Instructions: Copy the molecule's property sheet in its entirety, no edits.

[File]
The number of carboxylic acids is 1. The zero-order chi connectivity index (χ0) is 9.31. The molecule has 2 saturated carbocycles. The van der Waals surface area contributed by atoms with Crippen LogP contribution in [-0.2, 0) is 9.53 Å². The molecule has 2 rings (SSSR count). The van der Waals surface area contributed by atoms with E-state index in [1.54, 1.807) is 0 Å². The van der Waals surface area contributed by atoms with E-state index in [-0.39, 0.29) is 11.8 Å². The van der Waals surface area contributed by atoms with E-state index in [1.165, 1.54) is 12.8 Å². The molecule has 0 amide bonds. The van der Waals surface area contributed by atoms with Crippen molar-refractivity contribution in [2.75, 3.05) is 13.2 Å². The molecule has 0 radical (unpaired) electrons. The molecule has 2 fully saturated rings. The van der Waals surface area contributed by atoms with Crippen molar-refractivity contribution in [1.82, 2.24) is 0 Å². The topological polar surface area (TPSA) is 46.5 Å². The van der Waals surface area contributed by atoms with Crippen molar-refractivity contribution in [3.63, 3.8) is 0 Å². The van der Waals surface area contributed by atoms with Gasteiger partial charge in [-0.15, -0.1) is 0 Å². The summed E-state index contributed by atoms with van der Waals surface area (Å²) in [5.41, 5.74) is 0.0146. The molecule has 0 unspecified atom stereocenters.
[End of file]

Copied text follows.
The number of carboxylic acids is 1. The zero-order chi connectivity index (χ0) is 9.31. The molecule has 2 saturated carbocycles. The van der Waals surface area contributed by atoms with Crippen LogP contribution in [-0.2, 0) is 9.53 Å². The molecule has 2 rings (SSSR count). The van der Waals surface area contributed by atoms with E-state index in [1.54, 1.807) is 0 Å². The van der Waals surface area contributed by atoms with E-state index in [-0.39, 0.29) is 11.8 Å². The van der Waals surface area contributed by atoms with E-state index in [1.165, 1.54) is 12.8 Å². The molecule has 0 amide bonds. The van der Waals surface area contributed by atoms with Crippen molar-refractivity contribution in [2.75, 3.05) is 13.2 Å². The molecule has 0 radical (unpaired) electrons. The molecule has 2 fully saturated rings. The van der Waals surface area contributed by atoms with Crippen molar-refractivity contribution in [1.82, 2.24) is 0 Å². The topological polar surface area (TPSA) is 46.5 Å². The van der Waals surface area contributed by atoms with Crippen molar-refractivity contribution in [3.63, 3.8) is 0 Å². The van der Waals surface area contributed by atoms with Gasteiger partial charge in [-0.15, -0.1) is 0 Å². The summed E-state index contributed by atoms with van der Waals surface area (Å²) in [5.41, 5.74) is 0.0146. The molecule has 0 unspecified atom stereocenters.